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School changed policy and didn’t inform parents intake yr7 - languages

(49 Posts)
Mummyoflittledragon Fri 06-Sep-19 09:11:11

Dd is dual French / British. She understands everything in French, has been reluctant to speak but improving. She has just gone into year 7 in a very large secondary offering 3 language options.

All parents were told all children would do french first then offered a second language at a later stage. The policy changed sometime after the close of applications for secondary last year but no one informed the parents of yr7 intake. As a result I didn’t discuss dd as a separate case with the school, just filled in the relevant information on the admissions form.

Dd was given french. All good or so I thought. Except I subsequently found out from parents some children were doing just Spanish, others Spanish and German, French and Spanish etc. I therefore queried this with the school and they told me language teaching had been cut and now children in the top set of English have 2 languages, all the rest one. This won’t change but because dd is an exceptional case the school is will offer dd 3 possibilities. Stick with french, change to just German or both Spanish and German. If she does either of the latter 2 I will have to teach her or get a tutor - either is possible.

For legal reasons (school is full) dd cannot change to another “stream” and will have to stay in this stream for yrs 7/8/9. So it’s a big decision. There are 3 streams and it is just bad luck she’s been put in the stream where french can’t be combined - I assume the other 2 can but am seeking clarification and left a message for the curriculum head.

I don’t want to go in all guns blazing but I’m mightily pissed off that the school didn’t just bang off an email to the feeder schools at the time of the policy change to ensure the children, who fall outside the norm would be catered for.

My feeling is that if she does both Spanish and German that will be heavy going and the school obviously agree. However she can drop Spanish at any time if it’s too heavy going and centre on German. The benefit of doing both however would be she can potentially change streams to french plus either / or if a child leaves and a space comes available. But idk at this stage if this could happen and I know dd wouldn’t want to change forms if that was the only well to make it work. She was very reluctant to go to this school (she didn’t get into her preferred school) and I don’t want to rock the boat with her.

Any advice for the way forward?

OP’s posts: |
RedskyLastNight Fri 06-Sep-19 09:38:32

At DC's school, students are offered French or Spanish in KS3. Children who are bilingual in one of these always study the "other" language and pick up the language they are already fluent in, in KS4 so they can study it for GCSE.

I'm not sure why your DD couldn't just study German in KS3 (or Spanish/German if she thinks she can cope with this) and then pick up French in KS4 as well or instead of? I realise you say she is reluctant to speak but could whichever parent is French just not start including some light French conversation at home - she may well not need any formal teaching to get her up to the end of KS3 level.

With regards to the change of policy, schools change things like this all the time, and they are generally presented as a fait accompli. I'm not sure how knowing in advance would have helped you? It seems like the school have presented reasonable options.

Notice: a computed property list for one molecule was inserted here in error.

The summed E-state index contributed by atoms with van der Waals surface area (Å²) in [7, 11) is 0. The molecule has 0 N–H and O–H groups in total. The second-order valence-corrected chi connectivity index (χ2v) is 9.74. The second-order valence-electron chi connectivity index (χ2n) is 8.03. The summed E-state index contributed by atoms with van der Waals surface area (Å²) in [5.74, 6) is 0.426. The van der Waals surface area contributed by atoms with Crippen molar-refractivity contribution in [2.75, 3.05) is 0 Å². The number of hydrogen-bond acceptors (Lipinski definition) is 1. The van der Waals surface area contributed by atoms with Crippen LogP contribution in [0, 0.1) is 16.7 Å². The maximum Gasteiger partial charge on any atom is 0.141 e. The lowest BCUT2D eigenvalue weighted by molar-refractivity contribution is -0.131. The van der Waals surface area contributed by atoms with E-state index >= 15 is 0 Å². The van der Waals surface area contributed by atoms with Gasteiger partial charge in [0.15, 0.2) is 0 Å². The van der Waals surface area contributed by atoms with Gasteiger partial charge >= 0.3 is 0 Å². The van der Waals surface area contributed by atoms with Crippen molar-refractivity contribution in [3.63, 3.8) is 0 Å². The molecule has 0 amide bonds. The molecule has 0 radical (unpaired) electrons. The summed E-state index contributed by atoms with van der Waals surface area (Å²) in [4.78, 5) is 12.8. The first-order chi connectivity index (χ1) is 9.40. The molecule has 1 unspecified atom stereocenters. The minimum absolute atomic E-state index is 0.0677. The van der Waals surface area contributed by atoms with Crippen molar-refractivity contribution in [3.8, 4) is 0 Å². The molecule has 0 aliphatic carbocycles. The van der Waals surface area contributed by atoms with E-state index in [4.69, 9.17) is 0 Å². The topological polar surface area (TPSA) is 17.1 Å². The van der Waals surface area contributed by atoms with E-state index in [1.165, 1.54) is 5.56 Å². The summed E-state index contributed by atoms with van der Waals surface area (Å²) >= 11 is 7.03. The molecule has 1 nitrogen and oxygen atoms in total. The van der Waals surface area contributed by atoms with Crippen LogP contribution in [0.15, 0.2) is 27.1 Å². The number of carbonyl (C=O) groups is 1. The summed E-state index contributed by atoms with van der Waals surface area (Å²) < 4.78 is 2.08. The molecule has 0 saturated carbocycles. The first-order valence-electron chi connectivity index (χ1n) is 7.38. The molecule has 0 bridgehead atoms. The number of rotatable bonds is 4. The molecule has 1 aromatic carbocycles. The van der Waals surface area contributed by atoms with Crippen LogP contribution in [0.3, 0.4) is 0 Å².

Comefromaway Fri 06-Sep-19 09:45:02

The problem you may have is that later down the line some universities/colleges are reluctant to accept a language qualification where it is the mother tongue of the child or a parent.

I'd also be very wary of a school that is adamant a child cannot change stream and where the opportunities offered are based more on lottery than what is best for the child.

LatteLove Fri 06-Sep-19 09:51:44

I’d just stick with French. Does she want to do German and/or Spanish anyway? Not much of an option provided by the school if you have to teach it

bookmum08 Fri 06-Sep-19 10:00:34

Is the school specialism languages? If so then you could make a case you were miss sold the school. But she is doing french which you want her to do. I don't see the problem of just doing one language at this stage.

daisypond Fri 06-Sep-19 10:07:25

In my DD’s school there was a child who was fluent in French, but the stream was middle stream and they learnt French. Child had to put up with it. Another friend’s child was fluent in Spanish and was in the top stream, and that year Spanish was assigned to the top stream. Had to put up with it. Second languages appeared in later years, so they could choose those if they wanted. Which language was taught first for each stream varied from year to year.

Mummyoflittledragon Fri 06-Sep-19 10:44:30

Thanks for all the replies. I’ve now spoken to the deputy head responsible for the curriculum at the school. This person has said if dd were to do french and another language she’d have to change form classes so waiting until yr8 would be a bad option. Dd has settled really and I’m reluctant to do that as she didn’t want to go to the school in the beginning - she started last week btw. A happy child learns more etc so don’t want to rock the boat.

I’m really interested to learn a university would be reluctant to take a child with mother tongue foreign language so it sounds as though it has been totally the right choice to query this and want her to do another language.

Dd does want want to learn Spanish actually so I may get her to do German and Spanish and see how it goes. She can always drop Spanish and continue to speak french. I am speaking french to her now and she’s accepting it - bribery and corruption so I’m feeling a bit happier with the situation.

My friend whose ds goes there says it specialises in languages but it appear they’ve had cuts - uk wide as we know. They’re outstanding and I wanted dd to go there not another school because she would only have had french there.

Thanks everyone.

OP’s posts: |
RedskyLastNight Fri 06-Sep-19 10:48:27

really interested to learn a university would be reluctant to take a child with mother tongue foreign language

I think this is just a reference to the fact that a DC getting a GCSE in a language that they are bilingual in might be considered to be "easier" for them. I've never heard of universities having an issue with it (clearly some DC might go and study a degree in their language!).

Comefromaway Fri 06-Sep-19 10:49:06

It isn't all universities and is more relevant at A level (but of course you can't really do an A level in an mfl unless you have the GCSE.

daisypond Fri 06-Sep-19 10:54:03

I don’t see how a university would know if a child is already bilingual in a language they took for GCSE. Or A level. Plenty of students take degrees in a language they already have as their mother tongue. It was quite common even when I was at university back in the dark ages.

HMArsey Fri 06-Sep-19 10:54:11

How does a university know whether the language is the native language of a student?

daisypond Fri 06-Sep-19 10:57:10